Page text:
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Iranian front-runner loses race for influential UNESCO post

Israeli envoy says behind-the-scenes effort scuttled Ahmad Jalali’s election, which would have ‘radicalized’ the cultural agency

Raphael Ahren is the diplomatic correspondent at The Times of Israel.

Ahmad Jalali with former UNESCO head Irina Bokova (UNESCO)
Ahmad Jalali with former UNESCO head Irina Bokova (UNESCO)

A South Korean diplomat was elected on Thursday as the new chairperson of UNESCO’s Executive Board, surprisingly beating his Iranian colleague, who had long been favored to get the job.

Although set to quit the United Nations Educational, Scientific and Cultural Organization, Israel celebrated the vote’s outcome, saying an Iranian at the helm of the influential body would have detracted from Jerusalem’s ability to influence decisions taken there.

Lee Byong Hyun, South Korea’s ambassador to UNESCO, beat Iran’s Ahmad Jalali, who until recently was the only candidate in the race, in a secret ballot by 32 to 25, with one abstention.

UNESCO’s Executive Board votes for its new president, November 16, 2017 (courtesy)

“The Western efforts, especially by the US and Israel, to create competition for the Iranian and to stop Tehran’s control of the Executive Committee took place mainly behind the scenes and today had an impressive success,” said Israel’s ambassador to UNESCO, Carmel Shama-Hacohen.

“Israel’s future at UNESCO is still unclear, but one way or another an Iranian chairman heading the body that discusses and decides on anti-Israel proposals would have led to a radicalization, accompanied by inaccessibility of the American and Israeli envoys to the chair of the executive committee,” he added.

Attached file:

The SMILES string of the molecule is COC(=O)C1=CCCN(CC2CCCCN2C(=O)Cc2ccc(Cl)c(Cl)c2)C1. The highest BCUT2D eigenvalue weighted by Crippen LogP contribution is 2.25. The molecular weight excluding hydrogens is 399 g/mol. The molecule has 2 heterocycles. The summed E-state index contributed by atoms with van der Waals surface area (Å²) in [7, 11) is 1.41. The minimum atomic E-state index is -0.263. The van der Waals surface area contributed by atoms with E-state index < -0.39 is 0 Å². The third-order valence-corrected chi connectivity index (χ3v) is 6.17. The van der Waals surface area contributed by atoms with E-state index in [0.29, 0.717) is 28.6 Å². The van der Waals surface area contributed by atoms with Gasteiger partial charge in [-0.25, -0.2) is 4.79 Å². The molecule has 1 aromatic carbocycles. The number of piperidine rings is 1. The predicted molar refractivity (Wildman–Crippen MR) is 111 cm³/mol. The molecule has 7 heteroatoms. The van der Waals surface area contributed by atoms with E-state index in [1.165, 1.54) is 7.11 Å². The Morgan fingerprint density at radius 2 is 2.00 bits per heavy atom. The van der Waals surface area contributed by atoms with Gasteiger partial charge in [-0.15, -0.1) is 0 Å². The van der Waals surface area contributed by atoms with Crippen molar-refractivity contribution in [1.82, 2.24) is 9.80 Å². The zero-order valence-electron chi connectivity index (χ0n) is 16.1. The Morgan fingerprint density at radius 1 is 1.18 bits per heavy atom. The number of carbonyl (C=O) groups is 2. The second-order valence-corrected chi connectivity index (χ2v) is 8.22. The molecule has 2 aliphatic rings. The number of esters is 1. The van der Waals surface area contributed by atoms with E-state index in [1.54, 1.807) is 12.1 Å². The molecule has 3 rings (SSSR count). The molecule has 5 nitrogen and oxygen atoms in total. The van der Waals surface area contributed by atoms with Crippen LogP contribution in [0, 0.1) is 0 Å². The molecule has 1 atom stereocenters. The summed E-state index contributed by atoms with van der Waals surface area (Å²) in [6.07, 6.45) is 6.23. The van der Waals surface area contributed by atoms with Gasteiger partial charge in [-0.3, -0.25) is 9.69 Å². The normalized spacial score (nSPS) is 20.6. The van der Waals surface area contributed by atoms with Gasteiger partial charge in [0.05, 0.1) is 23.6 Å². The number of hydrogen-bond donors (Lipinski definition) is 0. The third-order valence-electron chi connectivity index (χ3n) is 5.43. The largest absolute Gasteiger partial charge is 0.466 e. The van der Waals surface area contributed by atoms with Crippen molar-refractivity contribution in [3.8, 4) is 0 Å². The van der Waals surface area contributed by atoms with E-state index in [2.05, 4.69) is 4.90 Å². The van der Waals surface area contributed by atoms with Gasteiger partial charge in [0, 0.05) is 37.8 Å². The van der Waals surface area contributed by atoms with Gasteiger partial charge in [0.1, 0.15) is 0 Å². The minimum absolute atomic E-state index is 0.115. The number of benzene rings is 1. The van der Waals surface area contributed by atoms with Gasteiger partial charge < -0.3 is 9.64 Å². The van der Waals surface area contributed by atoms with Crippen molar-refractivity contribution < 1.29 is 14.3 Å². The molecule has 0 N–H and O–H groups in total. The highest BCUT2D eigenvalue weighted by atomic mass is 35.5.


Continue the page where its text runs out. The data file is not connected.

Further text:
Lee Byong Hyun with former UNESCO head Irina Bokova (UNESCO)

The chair of UNESCO’s Executive Board directs the body’s biannual discussions, ensures the observance of rules of procedures, accords the right to speak, and rules on points of order.

Just a few weeks ago, before the onset of UNESCO’s 39th General Conference in Paris, Jerusalem feared an “Islamic troika” taking over the organization.

“Under certain circumstances an Islamic troika could be created, which would be liable to push the organization to new depths of anti-Israel politicization,” Shama-Hacohen said earlier this year.

Israeli Ambassador to UNESCO Carmel Hacohen Shama, right, argues with a Palestinian diplomat during the agency’s General Conference in Paris, November 2017 (courtesy)

Besides Jalali, who was set to chair the Executive Board, Qatar’s Hamad bin Abdulaziz Al-Kawari had been the frontrunner for the position of UNESCO director-general, but was narrowly defeated by France’s former culture minister Audrey Azoulay.

However, a Moroccan — Zohour Alaoui — has been unanimously elected president of the 39th session of the General Conference of UNESCO, for the term 2017-2019.

In addition, Bahrain, a newly elected member of the Executive Board, will host the 42nd session of the World Heritage Committee, which will take place in the summer of 2018. Headed by diplomat Sheikha Haya Rashed Al Khalifa, it is expected to discuss two resolutions on Israel — about Jerusalem’s Old City and the Patriarchs’ Tomb in Hebron.

In October, the US announced its decision to quit UNESCO, citing financial reasons and the organization’s alleged anti-Israel bias, effective December 2018. Jerusalem immediately declared it would follow suit, though it has yet to formalize the move.

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